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June 10, 2013 at 6:18 PM

Michael Morse would be on DL already if Justin Smoak healthy

The Mariners are wearing down physically from the strain of too many veteran players being used day in and day out to compensate for injuries and non-performance. Photo Credit: AP

The Mariners are wearing down physically from the strain of too many veteran players being used day in and day out to compensate for injuries and non-performance. Photo Credit: AP

There has been some growing debate — I think justified — over why the Mariners have dithered so long about putting Michael Morse on the 15-day disabled list. Morse missed seven games in a row, then went 1-for-11 the first three games of the Yankees’ series before sitting out yesterday.

He’s back in there tonight at DH as the Mariners take on the Houston Astros. Mariners manager Eric Wedge spoke earlier today about how hamstrung the team has been in the face of recent injuries. Justin Smoak could go out on a minor league rehab assignment in coming days, but there is no exact timetable.

Just on a whim, I asked Wedge — already knowing the answer — whether Morse would have gone on the DL had Smoak been healthy.

“Yes,” Wedge replied, with a laugh.

‘Nuff said.

And that’s the problem these Mariners face. Key injuries and non-production by full-time younger players has put an undue strain on many veteran full-time and part-time players.

Without Smoak, the Mariners have to keep Morse around. Only they can’t play Morse and his sore quad in the field — either at first base or right field — so, the same vets who shouldn’t be in there every day are. Kendrys Morales is back in at first base today, two days after leaving a game with back stiffness. He can’t play the field seven days per week.

In the outfield, you’ve got Raul Ibanez and Jason Bay now playing seven days per week because they can’t be spelled by Morse. You’ve got Endy Chavez playing center field tonight simply because Michael Saunders has been absolutely horrible at the plate for five solid weeks.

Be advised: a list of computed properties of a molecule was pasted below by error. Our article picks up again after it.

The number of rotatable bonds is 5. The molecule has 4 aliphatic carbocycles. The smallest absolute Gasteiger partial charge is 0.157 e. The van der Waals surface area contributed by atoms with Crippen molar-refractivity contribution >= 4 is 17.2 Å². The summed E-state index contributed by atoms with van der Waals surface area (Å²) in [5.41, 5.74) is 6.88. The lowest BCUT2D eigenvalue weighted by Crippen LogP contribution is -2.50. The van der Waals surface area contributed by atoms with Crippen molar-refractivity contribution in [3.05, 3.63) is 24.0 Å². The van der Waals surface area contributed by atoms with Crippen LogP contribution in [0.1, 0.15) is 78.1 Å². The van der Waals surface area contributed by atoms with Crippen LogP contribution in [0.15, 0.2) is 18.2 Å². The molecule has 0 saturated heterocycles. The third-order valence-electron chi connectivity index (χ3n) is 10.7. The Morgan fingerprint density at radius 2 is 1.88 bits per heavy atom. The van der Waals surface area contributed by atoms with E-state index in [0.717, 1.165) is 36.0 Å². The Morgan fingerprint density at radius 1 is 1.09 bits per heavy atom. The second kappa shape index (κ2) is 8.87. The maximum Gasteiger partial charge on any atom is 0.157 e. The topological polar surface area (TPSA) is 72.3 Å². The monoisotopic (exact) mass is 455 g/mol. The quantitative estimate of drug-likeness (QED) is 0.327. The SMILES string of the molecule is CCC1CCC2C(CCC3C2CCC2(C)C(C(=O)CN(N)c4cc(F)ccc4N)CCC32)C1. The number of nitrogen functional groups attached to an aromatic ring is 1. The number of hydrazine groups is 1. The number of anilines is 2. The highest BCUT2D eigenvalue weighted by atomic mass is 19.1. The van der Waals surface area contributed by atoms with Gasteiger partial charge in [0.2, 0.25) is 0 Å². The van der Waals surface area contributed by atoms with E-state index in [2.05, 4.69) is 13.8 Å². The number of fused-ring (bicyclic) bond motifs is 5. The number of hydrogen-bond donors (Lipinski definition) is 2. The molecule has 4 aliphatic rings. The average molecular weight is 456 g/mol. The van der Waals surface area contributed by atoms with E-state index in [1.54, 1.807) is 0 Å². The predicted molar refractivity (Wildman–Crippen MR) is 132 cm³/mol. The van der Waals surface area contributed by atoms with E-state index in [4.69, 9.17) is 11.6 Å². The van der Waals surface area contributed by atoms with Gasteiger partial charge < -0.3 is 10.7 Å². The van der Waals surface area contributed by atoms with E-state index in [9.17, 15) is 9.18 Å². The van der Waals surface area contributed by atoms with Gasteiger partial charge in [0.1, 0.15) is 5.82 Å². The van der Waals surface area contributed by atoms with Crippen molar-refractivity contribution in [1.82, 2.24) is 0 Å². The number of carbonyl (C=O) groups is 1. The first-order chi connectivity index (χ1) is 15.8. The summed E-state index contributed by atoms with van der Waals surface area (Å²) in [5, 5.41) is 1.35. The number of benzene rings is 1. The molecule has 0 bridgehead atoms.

But the problem is, Chavez is no longer completely healthy because of all the work he got playing the outfield in April and May.

Screen Shot 2013-06-10 at 6.25.10 PM

Remember, this is a guy who was a free agent late in spring training and signed by Seattle to a minor league deal because no team thought of him as a regular player any more.

I asked Wedge what the status of Chavez’s health is.

“His legs are bothering him a little bit,” Wedge said. “But he’s manning up and going out there. Saunders is struggling, so we’re going to give him a day. I’ve been giving Chavez periodic days, too, as you’ve noticed. But he’s OK. He’s good enough to play.”

Good enough, but not great. This team needed the Saunders of 2012 to take over in center in place of Franklin Gutierrez. Not the facsimile we’ve seen. Thing is, the team can’t send Saunders to AAA because there is nobody else around who can play the position every day at the big league level.

Kelly Shoppach is catching again tonight and his offensive numbers have plummeted after the Jesus Sucre injury and the Jesus Montero deterioration prior to that have effectively made him a full-time regular this past month. No offense to Brandon Bantz and his story of making it to the majors, but there’s no way the Mariners want to see him on the field more than once in a blue moon.

In other words, the Mariners are in a bind.

“We’re in the trenches right now,” Wedge said. “We’re grinding.”

They’ll be buried in those trenches, too, if reinforcements don’t get here quickly.

0 Comments | More in injuries | Topics: michael morse; justin smoak; eric wedge; endy chavez

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